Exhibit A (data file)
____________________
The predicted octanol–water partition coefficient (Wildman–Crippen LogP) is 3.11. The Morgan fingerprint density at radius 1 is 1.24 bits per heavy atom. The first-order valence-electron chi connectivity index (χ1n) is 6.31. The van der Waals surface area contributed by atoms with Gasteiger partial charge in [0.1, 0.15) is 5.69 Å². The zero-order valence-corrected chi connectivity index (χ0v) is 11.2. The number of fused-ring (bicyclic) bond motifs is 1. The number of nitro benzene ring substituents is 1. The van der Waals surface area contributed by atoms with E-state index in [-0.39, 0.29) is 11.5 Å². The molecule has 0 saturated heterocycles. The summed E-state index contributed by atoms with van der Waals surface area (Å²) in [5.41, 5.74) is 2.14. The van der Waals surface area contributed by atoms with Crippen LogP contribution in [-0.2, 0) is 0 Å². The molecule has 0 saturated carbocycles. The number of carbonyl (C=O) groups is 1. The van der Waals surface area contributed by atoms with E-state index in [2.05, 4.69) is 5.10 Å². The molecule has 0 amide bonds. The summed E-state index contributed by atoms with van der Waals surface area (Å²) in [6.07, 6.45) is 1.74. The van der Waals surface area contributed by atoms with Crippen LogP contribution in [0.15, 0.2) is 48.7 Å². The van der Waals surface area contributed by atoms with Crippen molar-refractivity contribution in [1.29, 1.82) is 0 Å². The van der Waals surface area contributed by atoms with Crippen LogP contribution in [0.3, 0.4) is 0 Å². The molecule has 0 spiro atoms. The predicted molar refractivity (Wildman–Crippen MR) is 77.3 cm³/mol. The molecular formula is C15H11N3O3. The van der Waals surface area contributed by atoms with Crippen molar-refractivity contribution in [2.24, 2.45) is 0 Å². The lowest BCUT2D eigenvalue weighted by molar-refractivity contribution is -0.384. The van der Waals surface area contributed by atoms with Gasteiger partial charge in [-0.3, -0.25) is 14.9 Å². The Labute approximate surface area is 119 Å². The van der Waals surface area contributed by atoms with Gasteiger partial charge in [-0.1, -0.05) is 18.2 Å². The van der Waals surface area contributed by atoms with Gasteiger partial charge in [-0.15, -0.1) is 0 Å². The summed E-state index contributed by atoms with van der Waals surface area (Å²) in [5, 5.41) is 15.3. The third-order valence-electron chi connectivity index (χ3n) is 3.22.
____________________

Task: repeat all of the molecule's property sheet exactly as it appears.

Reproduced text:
The predicted octanol–water partition coefficient (Wildman–Crippen LogP) is 3.11. The Morgan fingerprint density at radius 1 is 1.24 bits per heavy atom. The first-order valence-electron chi connectivity index (χ1n) is 6.31. The van der Waals surface area contributed by atoms with Gasteiger partial charge in [0.1, 0.15) is 5.69 Å². The zero-order valence-corrected chi connectivity index (χ0v) is 11.2. The number of fused-ring (bicyclic) bond motifs is 1. The number of nitro benzene ring substituents is 1. The van der Waals surface area contributed by atoms with E-state index in [-0.39, 0.29) is 11.5 Å². The molecule has 0 saturated heterocycles. The summed E-state index contributed by atoms with van der Waals surface area (Å²) in [5.41, 5.74) is 2.14. The van der Waals surface area contributed by atoms with Crippen LogP contribution in [-0.2, 0) is 0 Å². The molecule has 0 saturated carbocycles. The number of carbonyl (C=O) groups is 1. The van der Waals surface area contributed by atoms with E-state index in [2.05, 4.69) is 5.10 Å². The molecule has 0 amide bonds. The summed E-state index contributed by atoms with van der Waals surface area (Å²) in [6.07, 6.45) is 1.74. The van der Waals surface area contributed by atoms with Crippen LogP contribution in [0.15, 0.2) is 48.7 Å². The van der Waals surface area contributed by atoms with Crippen molar-refractivity contribution in [1.29, 1.82) is 0 Å². The van der Waals surface area contributed by atoms with Crippen LogP contribution in [0.3, 0.4) is 0 Å². The molecule has 0 spiro atoms. The predicted molar refractivity (Wildman–Crippen MR) is 77.3 cm³/mol. The molecular formula is C15H11N3O3. The van der Waals surface area contributed by atoms with Crippen molar-refractivity contribution in [2.24, 2.45) is 0 Å². The lowest BCUT2D eigenvalue weighted by molar-refractivity contribution is -0.384. The van der Waals surface area contributed by atoms with Gasteiger partial charge in [-0.3, -0.25) is 14.9 Å². The Labute approximate surface area is 119 Å². The van der Waals surface area contributed by atoms with Gasteiger partial charge in [-0.1, -0.05) is 18.2 Å². The van der Waals surface area contributed by atoms with Gasteiger partial charge in [-0.15, -0.1) is 0 Å². The summed E-state index contributed by atoms with van der Waals surface area (Å²) in [5, 5.41) is 15.3. The third-order valence-electron chi connectivity index (χ3n) is 3.22.